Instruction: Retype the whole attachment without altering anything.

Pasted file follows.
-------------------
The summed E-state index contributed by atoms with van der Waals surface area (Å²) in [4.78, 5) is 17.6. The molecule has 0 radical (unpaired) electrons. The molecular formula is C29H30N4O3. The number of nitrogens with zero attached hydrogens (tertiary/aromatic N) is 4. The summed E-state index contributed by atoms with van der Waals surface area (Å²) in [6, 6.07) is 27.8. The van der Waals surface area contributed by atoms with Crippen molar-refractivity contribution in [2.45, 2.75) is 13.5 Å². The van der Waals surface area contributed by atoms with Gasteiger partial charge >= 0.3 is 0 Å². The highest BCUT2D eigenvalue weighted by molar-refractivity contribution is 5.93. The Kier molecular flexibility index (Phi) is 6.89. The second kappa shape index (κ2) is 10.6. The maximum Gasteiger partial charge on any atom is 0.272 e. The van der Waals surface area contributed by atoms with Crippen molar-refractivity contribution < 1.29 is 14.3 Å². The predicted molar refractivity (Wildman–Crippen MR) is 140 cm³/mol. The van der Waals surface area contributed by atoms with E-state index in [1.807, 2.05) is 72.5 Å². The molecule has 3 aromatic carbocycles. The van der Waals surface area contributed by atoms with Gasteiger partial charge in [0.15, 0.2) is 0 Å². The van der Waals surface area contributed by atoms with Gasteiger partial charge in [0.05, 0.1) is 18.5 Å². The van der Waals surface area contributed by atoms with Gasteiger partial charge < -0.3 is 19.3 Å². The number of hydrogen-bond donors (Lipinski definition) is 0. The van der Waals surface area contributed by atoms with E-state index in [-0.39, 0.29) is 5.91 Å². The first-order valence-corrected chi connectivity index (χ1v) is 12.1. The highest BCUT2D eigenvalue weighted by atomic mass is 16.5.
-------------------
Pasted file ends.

The summed E-state index contributed by atoms with van der Waals surface area (Å²) in [4.78, 5) is 17.6. The molecule has 0 radical (unpaired) electrons. The molecular formula is C29H30N4O3. The number of nitrogens with zero attached hydrogens (tertiary/aromatic N) is 4. The summed E-state index contributed by atoms with van der Waals surface area (Å²) in [6, 6.07) is 27.8. The van der Waals surface area contributed by atoms with Crippen molar-refractivity contribution in [2.45, 2.75) is 13.5 Å². The van der Waals surface area contributed by atoms with Gasteiger partial charge >= 0.3 is 0 Å². The highest BCUT2D eigenvalue weighted by molar-refractivity contribution is 5.93. The Kier molecular flexibility index (Phi) is 6.89. The second kappa shape index (κ2) is 10.6. The maximum Gasteiger partial charge on any atom is 0.272 e. The van der Waals surface area contributed by atoms with Crippen molar-refractivity contribution < 1.29 is 14.3 Å². The predicted molar refractivity (Wildman–Crippen MR) is 140 cm³/mol. The van der Waals surface area contributed by atoms with E-state index in [1.807, 2.05) is 72.5 Å². The molecule has 3 aromatic carbocycles. The van der Waals surface area contributed by atoms with Gasteiger partial charge in [0.15, 0.2) is 0 Å². The van der Waals surface area contributed by atoms with Gasteiger partial charge in [0.05, 0.1) is 18.5 Å². The van der Waals surface area contributed by atoms with Gasteiger partial charge < -0.3 is 19.3 Å². The number of hydrogen-bond donors (Lipinski definition) is 0. The van der Waals surface area contributed by atoms with E-state index in [-0.39, 0.29) is 5.91 Å². The first-order valence-corrected chi connectivity index (χ1v) is 12.1. The highest BCUT2D eigenvalue weighted by atomic mass is 16.5.